As to the definition of existence, this is a question for metaphysics. I would follow a standard Thomist / Aristotelean definition, namely, “an act of being insomuch as it is.” But that won’t mean much unless you’ve studied metaphysics, which is a different topic for a different post. If I recall correctly, I’ve dealt with Hawking’s mistakes and being in other blog posts.

      • I believe that your definition of time is skewed and tainted by your existence within the framework of space-time in which we find ourselves. In non-3d space relationships are not as you find them in this universe. Einstein has shown that time and space are intertwined such that outside of the space of this universe time would be different if it exists or is experienced. If ‘begins to exist’ has a time component then a thing can only begin to exist within the framework inside of this universe that we know.

        If you wish to presuppose that time is experienced similarly outside and inside this universe then it is fair to say that outside this universe is not absolutely nothing. At this point the definition of ‘begins to exist’ becomes fairly important. Does a rain drop ‘begin to exist’? To claim that the universe we know ‘began to exist’ requires evidence that nothing existed prior to it. A claim that you can not in good faith make.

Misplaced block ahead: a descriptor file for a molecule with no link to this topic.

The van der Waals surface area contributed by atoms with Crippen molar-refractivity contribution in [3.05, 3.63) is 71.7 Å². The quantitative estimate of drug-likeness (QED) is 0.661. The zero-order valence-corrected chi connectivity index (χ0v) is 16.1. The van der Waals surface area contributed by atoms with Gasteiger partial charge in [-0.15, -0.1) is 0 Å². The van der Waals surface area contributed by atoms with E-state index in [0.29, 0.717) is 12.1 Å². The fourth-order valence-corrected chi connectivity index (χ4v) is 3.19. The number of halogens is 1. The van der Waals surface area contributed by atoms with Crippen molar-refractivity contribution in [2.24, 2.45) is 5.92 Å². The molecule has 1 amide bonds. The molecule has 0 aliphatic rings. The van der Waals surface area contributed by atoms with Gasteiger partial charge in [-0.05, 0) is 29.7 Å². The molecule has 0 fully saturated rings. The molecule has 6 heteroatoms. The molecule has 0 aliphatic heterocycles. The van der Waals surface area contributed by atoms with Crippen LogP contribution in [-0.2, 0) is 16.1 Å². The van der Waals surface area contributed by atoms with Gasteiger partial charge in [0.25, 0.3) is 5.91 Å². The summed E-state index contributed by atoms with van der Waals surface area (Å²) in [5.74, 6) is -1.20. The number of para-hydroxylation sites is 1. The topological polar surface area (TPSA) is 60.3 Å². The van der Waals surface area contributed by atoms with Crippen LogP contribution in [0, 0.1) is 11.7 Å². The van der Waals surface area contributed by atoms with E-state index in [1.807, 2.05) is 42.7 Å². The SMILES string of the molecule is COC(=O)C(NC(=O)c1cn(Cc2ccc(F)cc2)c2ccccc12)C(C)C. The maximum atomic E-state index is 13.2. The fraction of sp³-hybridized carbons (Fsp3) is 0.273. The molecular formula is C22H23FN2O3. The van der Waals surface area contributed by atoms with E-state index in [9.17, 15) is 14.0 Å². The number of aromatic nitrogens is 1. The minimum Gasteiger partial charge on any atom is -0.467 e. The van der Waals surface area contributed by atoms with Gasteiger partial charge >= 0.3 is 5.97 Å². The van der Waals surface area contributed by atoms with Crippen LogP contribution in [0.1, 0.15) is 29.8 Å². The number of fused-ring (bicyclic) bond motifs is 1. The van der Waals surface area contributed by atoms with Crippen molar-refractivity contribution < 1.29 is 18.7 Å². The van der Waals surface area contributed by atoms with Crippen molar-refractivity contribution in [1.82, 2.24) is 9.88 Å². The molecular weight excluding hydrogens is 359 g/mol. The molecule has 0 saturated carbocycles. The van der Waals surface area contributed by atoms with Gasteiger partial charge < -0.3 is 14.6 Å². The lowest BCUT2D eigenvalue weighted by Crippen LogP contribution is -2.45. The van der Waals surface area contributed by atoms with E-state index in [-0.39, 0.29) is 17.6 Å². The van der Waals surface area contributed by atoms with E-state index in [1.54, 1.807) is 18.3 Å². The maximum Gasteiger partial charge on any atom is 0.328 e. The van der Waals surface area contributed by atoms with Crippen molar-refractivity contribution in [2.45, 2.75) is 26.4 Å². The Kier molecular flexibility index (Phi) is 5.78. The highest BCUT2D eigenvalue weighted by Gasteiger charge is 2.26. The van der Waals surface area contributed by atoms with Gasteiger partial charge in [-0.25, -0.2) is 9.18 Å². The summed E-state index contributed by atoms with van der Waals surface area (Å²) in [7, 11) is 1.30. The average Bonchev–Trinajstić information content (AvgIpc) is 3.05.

An infinity of moments is just as likely to be an absurd notion outside of our space time as it is to be impossible, just as an invisible mountain is an absurd notion inside our space time.

        If you believe that a rain drop begins to exist, what is the cause? How far back do you go with the cause/effect chain to say what is the beginning of the rain drop? Please explain why the stop on infinite regress has to happen just prior to the big bang? It seems a rather simplistic and confoundingly arbitrary place to put a stop and say god did it. Why can’t your creator god have created 43 other levels of existence concentrically surrounding this one? Do you know the mind of your god?